Tuesday 22 September 2020
Home      All news      Contact us     
reliefweb - 1 month ago

Media Advisory: North-East Nigeria: Act Now, Avert the Worst

Country: Nigeria Source: UN Office for the Coordination of Humanitarian Affairs Please refer to the attached file. WHO? Mr. Edward Kallon, United Nations Resident Representative and Humanitarian Coordinator in Nigeria Her Excellency Hajiya Sadiya Umar Farouq, Minister of Humanitarian Affairs, Disaster Management, and Social Development (TBC) His Excellency Prof. Babagana Umara Zulum, Governor of Borno State (TBC) Mr. Chris Pycroft, Head of the United Kingdom s Department for International Development (DIFID) Mr. Peter Hawkins, Country Representative, United Nations Children Fund (UNICEF) Mr. Paul Howe, Country Representative, World Food Programme (WFP) Mr. Charles Uzie, Country Director, Christian Aid Ambassador Ahmed Shehu, Chairman of the Network of Civil Society Organisations Borno (NESCOB) WHAT? High-Level Online Briefing on the steeply deteriorating humanitarian situation in conflict-affected Nigerian states of Borno, Adamawa and Yobe. WHEN? Thursday 13 August from 10 a.m. to 11:30 a.m. (West Africa Time). WHERE? Virtual briefing via Webex, click here to register and join. About the Nigeria Humanitarian Crisis The unprecedented challenge of the novel coronavirus, COVID-19, comes at a time of worsening humanitarian need in north-east Nigeria. The number of people needing humanitarian assistance in Borno, Adamawa and Yobe states, is the highest ever recorded since the beginning of the joint humanitarian response in north-east Nigeria five years ago. At least 10.6 million people now need urgent assistance to survive. Malnutrition, food insecurity, violent attacks, chronic diseases and floods do not disappear during the COVID-19 pandemic. On the contrary, with the COVID-19 pandemic, vulnerabilities have been exacerbated. Access to water and hygiene has become an even more pressing issue, decongestion of overcrowded IDP camps is needed to curtail the spread of the virus, while gender-based violence increased significantly during months of school closure and movement restrictions. In an area where famine was averted only a few years ago and where millions are still struggling day by day to find their next meal, food insecurity has been gradually worsening. Despite tremendous efforts by the humanitarian community, bringing food assistance to over 2.5 million people, violent attacks continue to prevent people from reaching their farmlands and rebuilding sustainable livelihoods. The steep rise in prices and COVID-19 related movement restrictions have caused insufferable shocks. An estimated 4.3 million people are now facing food insecurity at crisis or emergency level across Borno, Adamawa and Yobe states. Increased food insecurity will lead to higher levels of malnutrition in areas where moderate malnutrition levels remain above the emergency threshold. Without immediate support, one out of five malnourished children could die without treatment. The humanitarian community is deeply concerned about the impact of COVID-19 on fragile areas and vulnerable populations, particularly for the 1.9 million of internally displaced people living in host communities whose resources are already stretched or overcrowded camps and camp-like settings. About the Nigeria Humanitarian Response The humanitarian community in Nigeria has remained committed to delivering life-saving assistance to the most vulnerable throughout the years. In 2019, humanitarian organisations jointly brought urgent aid to 5.2 million people across Borno, Adamawa and Yobe states. From the beginning of the COVID-19 pandemic, they have started to adapt their actions to reduce risks among communities and scale up efforts to curtail the spread of the virus, in support of Nigerian authorities. Despite challenges, they have already reached 2.6 million people since the beginning of 2020. To address the deteriorating humanitarian situation exacerbated by the repercussions of the COVID-19 pandemic on the most vulnerable populations in the states of Borno, Adamawa and Yobe, the United Nations and partner NGOs are collectively appealing for $1.08bn to provide urgent aid to 7.8 million people, representing less than $12 a month for each person humanitarians are aiming to reach. This includes $246 million for humanitarian action specific to COVID-19. More than halfway through the year, aid organisations have received less than a third of the necessary funding to provide life-saving assistance to those who desperately need it. They have received less than 30 cents per person to support the millions who need it throughout the whole year. However, with rising needs, greater solidarity is paramount. Registration process Registration is required to attend this event. Please click here to register (or copy and paste this link: https://bit.ly/NigeriaHumanitarianBriefing ). Please note that you must click on the word Register (highlighted in yellow in the image below) in order to complete the registration process. You may also have to download Webex before being able to join the event. Members of the press are invited to submit their questions for the panelists in advance via the registration link. You can also send your questions ahead of the event to Amandine Seize, Public Information Assistant, OCHA Nigeria, at amandine.seize@un.org. Contact For more information/enquiries, please contact:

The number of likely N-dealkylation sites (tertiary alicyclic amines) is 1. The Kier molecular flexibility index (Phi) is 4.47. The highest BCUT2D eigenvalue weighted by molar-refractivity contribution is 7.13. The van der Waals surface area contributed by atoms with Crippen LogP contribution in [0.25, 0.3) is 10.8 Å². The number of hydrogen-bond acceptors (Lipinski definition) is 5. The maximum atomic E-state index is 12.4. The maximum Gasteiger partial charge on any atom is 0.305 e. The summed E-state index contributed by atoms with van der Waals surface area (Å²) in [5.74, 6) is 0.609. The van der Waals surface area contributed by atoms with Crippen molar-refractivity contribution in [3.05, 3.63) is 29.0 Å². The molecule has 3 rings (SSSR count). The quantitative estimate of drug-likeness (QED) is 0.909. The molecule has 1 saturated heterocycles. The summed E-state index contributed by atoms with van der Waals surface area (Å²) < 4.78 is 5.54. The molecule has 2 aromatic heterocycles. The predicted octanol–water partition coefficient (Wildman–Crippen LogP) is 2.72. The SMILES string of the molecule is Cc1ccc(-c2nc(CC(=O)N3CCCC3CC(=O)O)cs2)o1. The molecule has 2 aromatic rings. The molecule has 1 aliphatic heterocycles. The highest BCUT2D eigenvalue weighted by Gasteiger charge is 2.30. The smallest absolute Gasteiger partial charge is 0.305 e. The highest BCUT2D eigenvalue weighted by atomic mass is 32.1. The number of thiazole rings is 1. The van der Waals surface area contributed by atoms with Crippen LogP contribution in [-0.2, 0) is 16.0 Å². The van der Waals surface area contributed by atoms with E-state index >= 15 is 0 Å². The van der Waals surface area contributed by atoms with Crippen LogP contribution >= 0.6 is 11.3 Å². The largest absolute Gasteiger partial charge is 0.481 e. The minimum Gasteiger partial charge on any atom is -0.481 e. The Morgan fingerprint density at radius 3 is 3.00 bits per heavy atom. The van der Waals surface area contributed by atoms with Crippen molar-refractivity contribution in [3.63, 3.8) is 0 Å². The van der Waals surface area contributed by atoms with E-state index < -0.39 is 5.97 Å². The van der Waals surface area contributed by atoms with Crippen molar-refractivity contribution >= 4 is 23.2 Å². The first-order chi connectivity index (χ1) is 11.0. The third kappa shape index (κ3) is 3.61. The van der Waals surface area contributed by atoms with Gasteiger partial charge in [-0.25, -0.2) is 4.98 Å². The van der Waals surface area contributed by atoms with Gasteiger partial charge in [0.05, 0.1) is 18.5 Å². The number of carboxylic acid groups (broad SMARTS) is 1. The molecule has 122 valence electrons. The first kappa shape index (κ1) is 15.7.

Eve Sabbagh, Head of Public Information, OCHA Nigeria. Email: sabbaghe@un. +234 90 734 30 290
Leni Kinzli, Public Information Officer, OCHA Nigeria. Email: kinzli@un. +234 90 624 62 630
(WhatsApp only)


Latest News
Hashtags:   

Media

 | 

Advisory

 | 

North

 | 

Nigeria

 | 

Avert

 | 

Worst

 | 

Sources